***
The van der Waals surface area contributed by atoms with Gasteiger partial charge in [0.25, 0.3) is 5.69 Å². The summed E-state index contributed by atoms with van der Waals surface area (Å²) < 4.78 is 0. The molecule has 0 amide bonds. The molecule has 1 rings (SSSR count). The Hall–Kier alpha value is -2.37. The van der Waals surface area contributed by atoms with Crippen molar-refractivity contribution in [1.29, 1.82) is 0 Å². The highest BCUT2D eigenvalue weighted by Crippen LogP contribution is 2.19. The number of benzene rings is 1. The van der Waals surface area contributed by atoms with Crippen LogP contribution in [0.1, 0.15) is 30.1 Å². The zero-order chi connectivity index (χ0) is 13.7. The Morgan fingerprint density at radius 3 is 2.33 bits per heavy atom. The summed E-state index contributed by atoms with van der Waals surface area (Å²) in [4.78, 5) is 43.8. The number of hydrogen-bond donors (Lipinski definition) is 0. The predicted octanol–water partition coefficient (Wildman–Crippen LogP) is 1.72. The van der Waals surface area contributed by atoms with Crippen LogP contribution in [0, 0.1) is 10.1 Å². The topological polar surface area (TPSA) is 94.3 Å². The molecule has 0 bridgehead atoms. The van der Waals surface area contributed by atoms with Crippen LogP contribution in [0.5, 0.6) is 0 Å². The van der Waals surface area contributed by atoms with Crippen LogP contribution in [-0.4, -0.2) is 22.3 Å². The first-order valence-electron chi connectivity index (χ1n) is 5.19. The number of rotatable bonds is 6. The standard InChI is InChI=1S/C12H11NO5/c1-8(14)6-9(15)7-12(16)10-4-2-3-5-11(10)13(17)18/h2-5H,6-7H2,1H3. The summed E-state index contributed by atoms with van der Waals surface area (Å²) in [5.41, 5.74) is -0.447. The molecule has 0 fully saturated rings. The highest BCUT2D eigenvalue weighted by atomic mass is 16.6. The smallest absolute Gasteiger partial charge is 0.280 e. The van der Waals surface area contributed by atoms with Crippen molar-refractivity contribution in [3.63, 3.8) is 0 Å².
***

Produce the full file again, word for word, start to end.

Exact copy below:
The van der Waals surface area contributed by atoms with Gasteiger partial charge in [0.25, 0.3) is 5.69 Å². The summed E-state index contributed by atoms with van der Waals surface area (Å²) < 4.78 is 0. The molecule has 0 amide bonds. The molecule has 1 rings (SSSR count). The Hall–Kier alpha value is -2.37. The van der Waals surface area contributed by atoms with Crippen molar-refractivity contribution in [1.29, 1.82) is 0 Å². The highest BCUT2D eigenvalue weighted by Crippen LogP contribution is 2.19. The number of benzene rings is 1. The van der Waals surface area contributed by atoms with Crippen LogP contribution in [0.1, 0.15) is 30.1 Å². The zero-order chi connectivity index (χ0) is 13.7. The Morgan fingerprint density at radius 3 is 2.33 bits per heavy atom. The summed E-state index contributed by atoms with van der Waals surface area (Å²) in [4.78, 5) is 43.8. The number of hydrogen-bond donors (Lipinski definition) is 0. The predicted octanol–water partition coefficient (Wildman–Crippen LogP) is 1.72. The van der Waals surface area contributed by atoms with Crippen LogP contribution in [0, 0.1) is 10.1 Å². The topological polar surface area (TPSA) is 94.3 Å². The molecule has 0 bridgehead atoms. The van der Waals surface area contributed by atoms with Crippen LogP contribution in [0.5, 0.6) is 0 Å². The van der Waals surface area contributed by atoms with Crippen LogP contribution in [-0.4, -0.2) is 22.3 Å². The first-order valence-electron chi connectivity index (χ1n) is 5.19. The number of rotatable bonds is 6. The standard InChI is InChI=1S/C12H11NO5/c1-8(14)6-9(15)7-12(16)10-4-2-3-5-11(10)13(17)18/h2-5H,6-7H2,1H3. The summed E-state index contributed by atoms with van der Waals surface area (Å²) in [5.41, 5.74) is -0.447. The molecule has 0 fully saturated rings. The highest BCUT2D eigenvalue weighted by atomic mass is 16.6. The smallest absolute Gasteiger partial charge is 0.280 e. The van der Waals surface area contributed by atoms with Crippen molar-refractivity contribution in [3.63, 3.8) is 0 Å².